Chapter Four ended as a cartel of powerful bankers gathered on Jekyll Island to develop a plan for creating a central banking system which would work for their interests.
John Pierpont Morgan was no stranger to how central banks worked. He had witnessed their power firsthand.
Junius S. Morgan, Pierpont's father, became a partner at George Peabody and Company in 1854 and moved to London - where the American-born Peabody had been bankrolled by Baron Nathan Mayer Rothschild. At the time, the rich and powerful Rothschilds exerted extraordinary control over the Bank of England.
George Peabody and Company rode the mania for railroad shares, whose prices in 1857 were benefiting from the Crimean War's impact on rising grain prices, which Western railroads transported in huge quantities.
But the good times didn't last.
Do We Really Need the Federal Reserve?
Last week I spent two days speaking to senior government officials and business leaders in Bermuda, which is one of the world's leading international insurance and reinsurance hubs. The men and women in the room are responsible for hundreds of millions in assets worldwide.
I spoke for over an hour on the implications and opportunities of the financial crisis (I'll have specifics for Money Morning readers next week).
As I was finishing up, I received one of the most provocative questions I've gotten in a long time from the darkness beyond the stage lights: "Does any nation really need a 'Fed'?"
The answer is, unequivocally, "no." Especially if it's modeled after the United States Federal Reserve.
The individual depositors who were the protected class when the Fed was originally formed are little more than cannon fodder today. Instead, the banks the Fed supports have become the protected few.
To be honest, I didn't always think this way. For much of my career, I took the Fed for granted, believing like millions of Americans that it was acting in our country's best interest.
Then I sat down with legendary investor Jim Rogers in Singapore a few years back at the onset of the current financial crisis. During our discussion, he pointed out several things that really made me think about the Fed and its role in not only creating this crisis, but making it worse.\
What You Absolutely Need to Know About Money (Part 4)
Chapter Three ended with the rise of J.P. Morgan and how he used chronic boom and bust cycles to his own great advantage. That brings us to the Panic of 1907.
The Panic of 1907 was a seminal event in the history of banking. It spawned the Federal Reserve System - but not immediately. There would be a long cloak-and-dagger affair before the Federal Reserve Act was signed into law - while Americans were distracted - two days before Christmas, on December 23, 1913.
How Congress was duped by many of its own, and how the public was blindsided into believing their government was creating a safer banking system is a testament to the power of private banks to run and, for their own profit, ruin America.
Here's how it all happened.
There's More Than One Way for the Fed to End QE
The market has been looking ahead to the inevitable end of the U.S. Federal Reserve's quantitative easing (QE) program with considerable apprehension.
Most market observers expect the end of the Fed's QE asset-purchasing program to immediately result in a sharp sell-off in bonds and higher interest rates.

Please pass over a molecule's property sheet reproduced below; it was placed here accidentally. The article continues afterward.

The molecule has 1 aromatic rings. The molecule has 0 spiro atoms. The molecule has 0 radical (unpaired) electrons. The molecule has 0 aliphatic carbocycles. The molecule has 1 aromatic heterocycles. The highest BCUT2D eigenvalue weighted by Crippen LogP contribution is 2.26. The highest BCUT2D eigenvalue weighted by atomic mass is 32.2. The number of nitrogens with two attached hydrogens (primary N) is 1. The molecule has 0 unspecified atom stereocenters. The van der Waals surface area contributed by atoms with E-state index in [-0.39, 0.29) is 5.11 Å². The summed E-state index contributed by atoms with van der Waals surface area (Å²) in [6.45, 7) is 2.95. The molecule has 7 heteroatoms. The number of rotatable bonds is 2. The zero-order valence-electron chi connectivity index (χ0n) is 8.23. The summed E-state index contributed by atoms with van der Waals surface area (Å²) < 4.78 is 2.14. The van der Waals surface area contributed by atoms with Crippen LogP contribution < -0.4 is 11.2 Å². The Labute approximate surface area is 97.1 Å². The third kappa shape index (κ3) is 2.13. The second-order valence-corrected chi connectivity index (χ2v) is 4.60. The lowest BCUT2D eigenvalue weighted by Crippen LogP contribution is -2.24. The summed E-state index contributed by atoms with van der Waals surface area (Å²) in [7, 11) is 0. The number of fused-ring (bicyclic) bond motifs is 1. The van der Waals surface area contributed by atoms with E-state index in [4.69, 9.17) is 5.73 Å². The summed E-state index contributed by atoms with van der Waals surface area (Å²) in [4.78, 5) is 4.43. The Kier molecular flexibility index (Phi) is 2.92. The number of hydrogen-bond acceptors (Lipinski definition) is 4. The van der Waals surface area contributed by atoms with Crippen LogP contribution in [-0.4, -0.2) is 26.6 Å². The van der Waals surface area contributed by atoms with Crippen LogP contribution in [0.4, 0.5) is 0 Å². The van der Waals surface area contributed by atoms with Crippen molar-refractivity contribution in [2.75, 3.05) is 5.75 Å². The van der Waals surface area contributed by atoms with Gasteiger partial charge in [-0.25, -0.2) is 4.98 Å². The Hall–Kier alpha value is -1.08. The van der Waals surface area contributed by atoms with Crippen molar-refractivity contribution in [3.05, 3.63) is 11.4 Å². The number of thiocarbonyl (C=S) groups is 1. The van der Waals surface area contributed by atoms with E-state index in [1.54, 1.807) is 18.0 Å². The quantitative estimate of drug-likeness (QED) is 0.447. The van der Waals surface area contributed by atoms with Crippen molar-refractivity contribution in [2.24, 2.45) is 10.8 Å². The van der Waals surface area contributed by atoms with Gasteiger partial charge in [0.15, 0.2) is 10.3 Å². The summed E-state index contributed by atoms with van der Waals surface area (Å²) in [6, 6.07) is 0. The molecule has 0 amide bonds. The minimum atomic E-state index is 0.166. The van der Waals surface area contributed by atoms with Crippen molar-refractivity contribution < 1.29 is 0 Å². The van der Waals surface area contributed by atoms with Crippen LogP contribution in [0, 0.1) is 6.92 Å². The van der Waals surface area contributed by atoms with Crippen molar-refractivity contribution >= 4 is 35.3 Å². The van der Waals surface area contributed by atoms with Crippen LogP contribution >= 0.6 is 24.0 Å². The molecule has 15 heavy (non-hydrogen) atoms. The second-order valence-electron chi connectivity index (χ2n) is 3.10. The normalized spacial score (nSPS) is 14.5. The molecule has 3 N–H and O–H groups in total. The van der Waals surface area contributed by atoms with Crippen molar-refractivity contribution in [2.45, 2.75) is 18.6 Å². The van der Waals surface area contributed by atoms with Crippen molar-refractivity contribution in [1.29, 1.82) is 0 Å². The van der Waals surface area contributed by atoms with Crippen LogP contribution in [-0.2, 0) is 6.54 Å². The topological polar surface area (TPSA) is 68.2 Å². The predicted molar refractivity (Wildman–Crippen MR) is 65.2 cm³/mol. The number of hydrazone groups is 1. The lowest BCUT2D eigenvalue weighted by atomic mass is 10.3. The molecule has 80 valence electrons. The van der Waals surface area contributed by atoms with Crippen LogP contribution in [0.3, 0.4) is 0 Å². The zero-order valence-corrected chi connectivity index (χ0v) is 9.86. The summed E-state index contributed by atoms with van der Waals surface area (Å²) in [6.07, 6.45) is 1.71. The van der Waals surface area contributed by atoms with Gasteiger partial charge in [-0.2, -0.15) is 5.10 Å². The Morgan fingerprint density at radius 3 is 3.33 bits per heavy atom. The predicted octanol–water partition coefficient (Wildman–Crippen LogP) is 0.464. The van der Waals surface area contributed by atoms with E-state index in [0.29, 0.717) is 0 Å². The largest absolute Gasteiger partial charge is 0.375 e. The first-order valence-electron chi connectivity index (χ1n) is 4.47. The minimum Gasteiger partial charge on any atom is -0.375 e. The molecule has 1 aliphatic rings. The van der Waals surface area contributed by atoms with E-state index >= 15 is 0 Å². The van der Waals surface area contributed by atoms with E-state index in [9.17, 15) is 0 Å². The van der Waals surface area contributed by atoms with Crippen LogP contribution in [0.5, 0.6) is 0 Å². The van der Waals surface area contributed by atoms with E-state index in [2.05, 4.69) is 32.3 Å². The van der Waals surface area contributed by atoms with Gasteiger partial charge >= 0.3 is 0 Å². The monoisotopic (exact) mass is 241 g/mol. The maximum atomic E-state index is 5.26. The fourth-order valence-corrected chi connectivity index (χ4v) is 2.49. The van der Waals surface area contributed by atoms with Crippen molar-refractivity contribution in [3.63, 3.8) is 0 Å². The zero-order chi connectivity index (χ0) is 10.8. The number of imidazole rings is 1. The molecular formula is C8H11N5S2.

This is expected to hit the mortgage-backed securities (MBS) market, where the Fed has been very active, quite hard.
As part of a policy to communicate more openly with the markets, Chairman Ben Bernanke and the Fed have been regularly launching QE exit strategy trial balloons into the market to see how quickly they get shot down.
The latest exit strategy that has been gaining traction is the idea of "tapering" QE asset purchases so that there isn't a sudden halt to supply of money flowing from the Fed into the Treasury and MBS markets. The markets seem to be pretty sanguine about the tapering idea, although there has been no specific suggestion on timing.
Instead, the markets have been concentrating on how the Fed will get rid of all of the assets it has accumulated on its balance sheet during the QE program.
Ben Bernanke Testimony: We Have "Belts, Suspenders" to Unwind Balance Sheet
The two-day Ben Bernanke testimony before Congress continues today (Wednesday) as the U.S. Federal Reserve Chairman faces the House Financial Services Committee. Members will grill Bernanke for more information on the Fed's exit strategy from quantitative easing (QE) and its easy money policy.
While Bernanke did admit yesterday to the Senate Banking Committee that "there's no risk-free approach" to unwinding the $85 billion-a-month bond-buying program, he shed little light on how the QE measures would end.
In fact, Bernanke's vague answer to Sen. Richard Shelby, R-AL, when asked how the Fed will deleverage the balance sheet, was this: "In terms of exiting from our balance sheet... a couple of years ago we put out a plan; we have a set of tools. I think we have belts, suspenders - two pairs of suspenders. I think we have the technical means to unwind at the appropriate time; of course picking the exact moment to do, of course, is always difficult."
The buying is expected to continue until the Fed sees the unemployment rate fall to at least 6.5%, but Fed critics are concerned about the nearly $3 trillion balance sheet Bernanke has built up already.
With Unchecked U.S. Spending, It's Time to Hedge Against Inflation